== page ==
« AnteriorContinua »
We are all imitative beings, and our habits of thought, modes of expression, moral sentiments, and intellectual character, are no less influenced by the books we read, than our social habits and common deportment are by the company we keep. Both exert a powerful influence over
The one on the embellishments of the mind; the other, on the urbanity of manners.
The rules and observations designed to promote correct reading are the same as found in Reader No. 2. In addition to these however, are a few very concise Rules, for the benefit of young writers in their first efforts in
composition. These should be committed to memory and rendered entirely familiar.
In the latter part of this Reader are a few selections suitable for declamation, or rhetorical reading. Speaking is an important exercise, and is becoming somewhat common in the primary schools generally.
At the close of the Reader are ORIGINAL RULES, by which the true place of accent may be determined in most words in the language. Eleven of these Rules designate the accented syllable in entire classes of words, without even a single exception.
RULES AND OBSERVATIONS ON READING.
To become a good reader is a valuable attainment. To ensure success, the first step is decision on the part of the scholar. The second is effort, and the third perseverance. The purpose of mind must be as firmly fixed to break up and abandon bad habits, as to establish and confirm good ones. Therefore,
1. Avoid a dull and drawling manner.
5. Avoid a mechanical variety_sliding the voice up and down in a kind of sing-song tone.
6. Avoid beginning a sentence on a high and strained key, and gradually sinking the tone till it tapers off in apparent faintness.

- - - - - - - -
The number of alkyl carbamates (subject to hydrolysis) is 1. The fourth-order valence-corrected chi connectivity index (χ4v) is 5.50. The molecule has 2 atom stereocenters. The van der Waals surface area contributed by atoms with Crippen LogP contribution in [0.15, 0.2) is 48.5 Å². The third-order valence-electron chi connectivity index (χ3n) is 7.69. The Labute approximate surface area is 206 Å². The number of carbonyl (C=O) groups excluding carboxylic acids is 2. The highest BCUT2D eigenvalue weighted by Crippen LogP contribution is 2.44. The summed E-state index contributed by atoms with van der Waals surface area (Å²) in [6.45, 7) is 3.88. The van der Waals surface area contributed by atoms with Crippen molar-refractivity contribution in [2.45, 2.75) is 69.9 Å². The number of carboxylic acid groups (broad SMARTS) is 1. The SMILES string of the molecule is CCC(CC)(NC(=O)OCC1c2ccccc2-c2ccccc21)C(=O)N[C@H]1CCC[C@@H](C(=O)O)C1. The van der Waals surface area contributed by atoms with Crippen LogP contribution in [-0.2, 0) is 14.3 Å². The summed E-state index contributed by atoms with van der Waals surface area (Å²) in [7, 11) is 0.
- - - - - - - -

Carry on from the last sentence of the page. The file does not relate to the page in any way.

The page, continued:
7. Avoid careless blunders in the pauses of punctuation. 8. Avoid reading every character of style alike.
GENERAL HEADS. All the essential requisites in order to become a good reader or speaker, are comprised under three general heads, viz:
3. Modulation of tones.' 1. Concerning good articulation. DEFINITION. Good articulation consists in giving every letter its appropriate sound, and every syllable and word a proper and distinctive utterance.
Rule 1. Take special care to give clearness of expression in the utterance of such consonant sounds as mark the distinction of words.
EXERCISES. Times and Seasons. Wastes and deserts. For Christ's sake. His sister hates study. The beasts straggled
through the wastes and forests. The winds strike the ship's sails. It was the severest storm of the season, but the masts stood through the gale. The steadfast stranger grasps the thistle's stalk. When Ajax strives some rock's vast weight to throw.
RULE. 2. Give each vowel under accent that distinctive elementary sound the word requires, and avoid such a half-suppressed utterance of the unaccented vowels as leaves the letter unknown, or assimilates the sound to some other.
EXAMPLES. I mean to say "government,” but seem to say “gove ermunt."
I mean to say “proceed," but nothing is heard but
prcede;" leaving it uncertain whether it was "proceed” or “precede."
I mean to say "wholly," but actually do say “hully."
RULE 3. Pronounce each word so as not to transfer the sound of its last letter to the succeeding word.
"this is an ice house ;'' but from an indistinct articulation I am understood to say, “this is a nice house." I mean to say,
That lasts till night.
Such an ocean exists.
Such a notion exists. RULE 4. Each syllable on which the several accents fall must be marked by its proper distinctive stress of voice.
Note. The figure 1 denotes the full accent, and 2 the half accent.
I wish to say